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Write Good Content For Your Website


Whether your website is for your business, to give information on a subject you love, or just because you want your own website, it is very disappointing if it doesn’t get an audience so it’s worth taking the trouble to get presentations and content right.


Many beginners don’t understand the difference between the size pictures appear on a webpage and their file size. Always remember that a digital picture is a computer file, usually, a .jpg. So, to reduce the picture, you must reduce the file size. To do this, you need to use a graphics editor.

The reason that this is important is that a big jpg file will take a long time to load on a webpage and most people will not wait. They will become impatient and click away onto another site that loads quickly.

Similarly, if you put too many pictures on a webpage, it will take too long to load. How many are too many? It depends on the file sizes of your pictures. If you feel a need to use several pictures, you could convert them to thumbnails with a larger picture opening in a separate window when somebody clicks on one of them.


Most people find it more of a strain to read text on a computer monitor than on paper. This is something that anybody who writes webpages must consider. Visitors might not read a long essay, even on the most fascinating topic, simply because it’s not a good way to present information online.

If your topic demands this kind of format, consider giving a ‘print’ option so that visitors can print off the article without all the surrounding ads and banners if you have them. There are also ways of breaking up the text to make it easier to read on a screen.

  • Use short paragraphs
  • Use subtitles where possible so people can find particular information quickly.
  • Use bullet points

Don’t make pages too long, people don’t like scrolling down too far unless the page is particularly fascinating. Split a very long page into two or even three pages but make sure you split on natural breaks.

Spelling and Grammar

How many times have you looked at a website and seen spelling and grammar mistakes? My guess would be that you have seen this many times.

If you want your site to be taken seriously, you must check for errors. When people see mistakes like these, it can raise doubts in their minds about just how much faith they can put in any information on the site.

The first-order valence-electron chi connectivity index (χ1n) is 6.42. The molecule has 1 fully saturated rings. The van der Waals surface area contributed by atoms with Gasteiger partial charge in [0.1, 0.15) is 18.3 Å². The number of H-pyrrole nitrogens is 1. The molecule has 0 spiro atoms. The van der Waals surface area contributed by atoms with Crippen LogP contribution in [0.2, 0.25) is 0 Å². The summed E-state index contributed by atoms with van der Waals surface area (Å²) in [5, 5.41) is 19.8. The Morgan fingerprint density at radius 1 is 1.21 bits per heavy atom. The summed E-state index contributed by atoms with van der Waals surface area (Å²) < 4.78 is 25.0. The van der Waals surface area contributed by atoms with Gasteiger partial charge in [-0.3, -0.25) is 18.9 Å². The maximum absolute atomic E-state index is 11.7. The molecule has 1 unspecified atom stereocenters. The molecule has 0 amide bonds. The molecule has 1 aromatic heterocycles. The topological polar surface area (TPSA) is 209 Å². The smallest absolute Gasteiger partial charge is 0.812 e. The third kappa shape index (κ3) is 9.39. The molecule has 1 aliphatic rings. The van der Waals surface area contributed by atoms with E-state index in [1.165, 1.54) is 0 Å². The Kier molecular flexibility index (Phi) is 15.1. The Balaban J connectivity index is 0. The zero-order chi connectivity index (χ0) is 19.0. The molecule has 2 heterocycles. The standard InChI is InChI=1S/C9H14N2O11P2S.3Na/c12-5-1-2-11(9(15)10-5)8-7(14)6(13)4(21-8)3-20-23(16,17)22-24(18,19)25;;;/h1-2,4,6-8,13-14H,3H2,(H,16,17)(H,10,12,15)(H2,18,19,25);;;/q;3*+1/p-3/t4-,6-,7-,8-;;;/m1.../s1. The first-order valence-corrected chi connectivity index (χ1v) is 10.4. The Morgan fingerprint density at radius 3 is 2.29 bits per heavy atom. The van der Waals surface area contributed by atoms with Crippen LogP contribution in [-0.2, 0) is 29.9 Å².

Almost everybody has Word, Word Perfect, or similar programs with spelling and grammar checkers. Just paste your text in one of these, if you have written it elsewhere, and run it through the checker.

Layout and Design


The way you layout and design your webpage can have an impact on whether visitors read the information on it and whether they go on to other pages on the site.

  • People are accustomed to finding menus in the top left of a page or along the top. Don’t decide to be innovative and put it in the bottom right corner of your page or other unlikely position because many people will never notice it and certainly won’t look for it there.
  • Don’t put links to other pages on your site in a way that makes them hard to find. For example, nobody is going to spend time hovering their mouse over words or images that might possibly contain a link. Make links obvious.
  • If you have a three-column layout, don’t write a very short article and then put so many ads in the side columns that they go way below the center column content. Trust me, nobody will scroll down to look at ads. It looks ugly and amateurish. It shows that you haven’t considered how people use the web.

Flash, Fireworks, and Other Technical Effects

Personally, my heart sinks when I’m looking for information and visit a website with a Flash opening page. It’s even worse when I don’t have the option of bypassing it. Then, when I find that the whole site is done in Flash or uses other technical effects to present information leaving me to watch what appears to be little more than a slide show, I quickly decide I’ll find the information elsewhere.

If you must use technical effects, make sure they are appropriate to the presentation of your subject matter and that people can opt-out of them and see the plain vanilla version. Not everybody is on a fast, broadband connection or using a fast computer with plenty of memory. If your site causes their computers to freeze, I promise, they will never come back to your website nor recommend it.

The Final Check

When you build your webpages, as you load each one on to your site, check them online. Read the text looking for mistakes. If you aren’t good at spotting them, get somebody else to check too.

Ask yourself if the page looks as good online as it did on your computer. If the answer is no, then fix it. Your webpages could be online for years so it’s worth taking the time to get them right.

Check all your links. Personally, I never type in a link, I always copy and paste but, even so, I always check them by clicking on them. Links that don’t work are annoying for visitors and give a bad impression.

© 2020 Sid mark

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